"I'll stay with Ruth," Quinn volunteered.
"But Ruthie can dance, too!" Chris said. "Right, Ruthie?" He went over to his sister, pulling her from her seat. "Come on, Ruthie, doncha wanna dance?" He bobbed his head a little, and Ruthie copied his movements, teetering around and clapping her hands in her own little made-up dance. "Likadansing," she said. "Daloodansing!"
"See, Aunt Quinny, you don't got an excuse now," Ben told Quinn matter-of-factly.
"She doesn't have anexcuse now," Rachel corrected.
"Uh-huh," Ben said. "Let's go, Aunt Quinny! Let's go!"
Finn crouched down beside Ruthie. "Will you dance with me, Ruthie?"
She nodded, jumping a little and swaying a little, before spinning suddenly in a circle and then looking at him proudly. "Wow!" he said. She beamed. Laughing, he reached out and pulled her into his arms, before lifting her up and spinning her. She squealed in delight.
Slowly, the sun started to set.
Ruthie started to fall asleep against Finn, and everybody started to grow quieter, but nobody seemed to want go in, nobody even wanted to start clearing the table. Kurt laid out in the grass with Ben, Beth, and Chris around him, and he started to tell stories about the constellations.
Rachel put a new record on, and she turned to Finn, smiling and walking over slowly. She held out her hand. "Dance with me, Mr. Hudson?" she asked. "It's a simple old two-step."
He smiled. "I think I can handle that." He took her hand, pulling her close to him. Ruthie leaned her head against his shoulder, sucking her thumb as Finn and Rachel started to dance, or, really, to sway with each other.
"I'm so happy your home," Rachel said.
She leaned up and kissed him softly.
The song ended. "I should put Ruthie to bed," Rachel said, gazing affectionately at the little girl, now.
"I'll do it," he said. She nodded.
The house was quiet, and he climbed the stairs slowly, uncertainly. He hadn't been upstairs since he came home. He found her room, though, and it was so different than he remembered. Before he left, Chris and Ben each had a room to themselves, but two years ago Rachel's letters had detailed the move to twin beds in Ben's room so that the baby could have Chris's room.
He had already missed so much.
He glanced around at the wall paper with sea horses along the borders. The bookshelves were topped by a row of clothe dolls he knew his ma had made, and in one corner was the rocking chair that Finn had bought Rachel when Chris was born.
He set Ruthie down in her crib, and she blinked sleepily at him. He found pyjamas in the small bureau by her bed, and he helped her change, her limbs lazy and her eyes watching him quietly. "Goodnight, Ruthie," he whispered, laying her down and tucking Boxer securely to her side.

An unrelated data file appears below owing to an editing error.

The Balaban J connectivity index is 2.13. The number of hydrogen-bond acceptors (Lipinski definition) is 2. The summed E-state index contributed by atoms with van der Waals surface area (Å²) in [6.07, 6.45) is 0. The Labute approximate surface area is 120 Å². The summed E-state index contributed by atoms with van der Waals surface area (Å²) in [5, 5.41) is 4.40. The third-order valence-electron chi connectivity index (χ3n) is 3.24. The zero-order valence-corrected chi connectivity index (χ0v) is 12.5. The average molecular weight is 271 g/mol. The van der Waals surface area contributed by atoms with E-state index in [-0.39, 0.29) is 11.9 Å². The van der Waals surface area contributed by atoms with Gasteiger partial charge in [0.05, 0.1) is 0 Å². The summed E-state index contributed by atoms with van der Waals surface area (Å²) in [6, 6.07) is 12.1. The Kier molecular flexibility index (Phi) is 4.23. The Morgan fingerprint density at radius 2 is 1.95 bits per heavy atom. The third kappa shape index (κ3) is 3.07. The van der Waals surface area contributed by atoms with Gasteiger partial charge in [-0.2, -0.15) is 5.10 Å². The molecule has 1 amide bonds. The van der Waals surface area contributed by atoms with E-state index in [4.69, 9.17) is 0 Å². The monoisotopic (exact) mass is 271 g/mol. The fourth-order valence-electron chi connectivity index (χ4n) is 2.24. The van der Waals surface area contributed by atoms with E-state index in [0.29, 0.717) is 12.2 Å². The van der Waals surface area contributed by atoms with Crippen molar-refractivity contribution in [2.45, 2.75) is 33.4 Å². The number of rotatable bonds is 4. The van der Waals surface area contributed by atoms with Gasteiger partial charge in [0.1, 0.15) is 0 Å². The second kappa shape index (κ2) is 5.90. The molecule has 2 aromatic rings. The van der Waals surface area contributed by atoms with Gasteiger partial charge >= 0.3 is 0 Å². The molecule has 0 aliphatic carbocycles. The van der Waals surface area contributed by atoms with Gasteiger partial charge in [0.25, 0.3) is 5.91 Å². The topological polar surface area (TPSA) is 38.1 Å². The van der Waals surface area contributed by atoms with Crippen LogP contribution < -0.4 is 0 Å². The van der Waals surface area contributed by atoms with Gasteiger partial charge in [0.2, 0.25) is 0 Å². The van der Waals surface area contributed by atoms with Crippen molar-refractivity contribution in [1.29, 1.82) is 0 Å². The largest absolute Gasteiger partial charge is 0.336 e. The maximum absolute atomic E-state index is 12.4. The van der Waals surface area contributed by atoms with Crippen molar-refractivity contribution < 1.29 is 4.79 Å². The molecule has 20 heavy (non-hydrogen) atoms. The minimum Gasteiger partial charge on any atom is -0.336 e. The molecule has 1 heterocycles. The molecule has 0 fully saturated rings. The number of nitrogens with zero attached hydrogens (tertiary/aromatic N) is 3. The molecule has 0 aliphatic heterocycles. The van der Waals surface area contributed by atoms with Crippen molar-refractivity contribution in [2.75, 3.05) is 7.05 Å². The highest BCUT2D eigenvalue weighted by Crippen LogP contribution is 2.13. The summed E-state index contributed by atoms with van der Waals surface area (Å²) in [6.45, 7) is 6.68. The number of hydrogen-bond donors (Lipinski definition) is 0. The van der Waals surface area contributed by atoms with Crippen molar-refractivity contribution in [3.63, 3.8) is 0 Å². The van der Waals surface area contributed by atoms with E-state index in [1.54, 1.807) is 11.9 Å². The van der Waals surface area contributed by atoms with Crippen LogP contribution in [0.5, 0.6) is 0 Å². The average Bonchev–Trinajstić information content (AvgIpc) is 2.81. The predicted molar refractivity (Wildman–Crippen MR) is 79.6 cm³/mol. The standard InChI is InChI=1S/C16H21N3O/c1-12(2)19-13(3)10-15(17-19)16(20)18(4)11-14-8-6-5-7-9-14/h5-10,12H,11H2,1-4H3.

"Nostay?" she murmured sleepily. "Mamagimmekiss?"
"Daddy'll give you a kiss." He kissed her cheek, and he ran his hands lightly over the little strip of tummy that peaked out from under her pink-stripped pyjama shirt. "Go to sleep, baby," he whispered.
"Mamasing," she said, her eyes fluttering.
He smiled a little. "There's a saying old, says that love is blind," he said softly, and her eyelids began to flutter. Slowly his voice became a song, and she fell back asleep moments later. "Tell me, where is the shepherd for this lost lamb? / There's a somebody I'm longin' to see. / I hope that he turns out to be, / Someone who'll watch over me. . . ."
He kissed her forehead. "I love you," he breathed, watching her tiny chest rest and fall. "And I'll be around for all the rest — I promise."
He closed the door quietly behind him as he left the room, and he returned to the backyard, where everybody had finally begun to help clear the dishes. He joined in, and afterward he and Puck carried the tables back into the house. He said goodnight to Mercedes and Sam, and he hugged his mother tightly before she left with Mrs. Puckerman and Kurt, who would spend the night with them, while Sam and Mercedes took the guest bedroom in Quinn and Puck's half of the house.
Quinn led Sam and Mercedes into the house, and Puck started to follow, Beth half-asleep in his arms. But he paused, and he glanced back at Finn. "Best night in three years, huh?" he said.
"Something like that," Finn replied, smiling. Puck nodded and left, and Finn walked into the kitchen, dim and empty, and he locked the backdoor. The house was quiet. He went upstairs, and, ah, there they were: Rachel sat on Ben's bed with a boy on either side of her and a book in her lap. "Dad!" Chris said. "We waited for you!"
"Hush, darling, your sister's asleep," Rachel said.
"Momma's gonna read the next chapter!" Ben whispered loudly.
"Next chapter of what?" Finn said, and he sat on the bed, Ben crawling into his lap. Rachel leaned into him and held up the book for him to see. "The Short-Wave Mystery," he read. "The Hardy Boys, huh? I've never read this one."
"It's new!" Chris told him.
"Don't worry, we'll tell you what happened," Ben assured.
"They go to Canada, Dad," Chris said. "Have you ever been to Canada? It snows lots there, right?"
"And they drink maple syrup all day long," Finn said, trying not to laugh when Chris and Ben nodded seriously at him.
"Okay, okay," Rachel said. "Chapter three. . . ."
Neither of the boys wanted to let Finn and Rachel leave, not after chapter three had been read, not after chapter four had been read, not after Rachel had tucked them in their beds and even sang to them, not after Finn had promised to play baseball with them again tomorrow. "I can't go to bed, Momma," Ben said. "I haven't brushed my teeth yet!"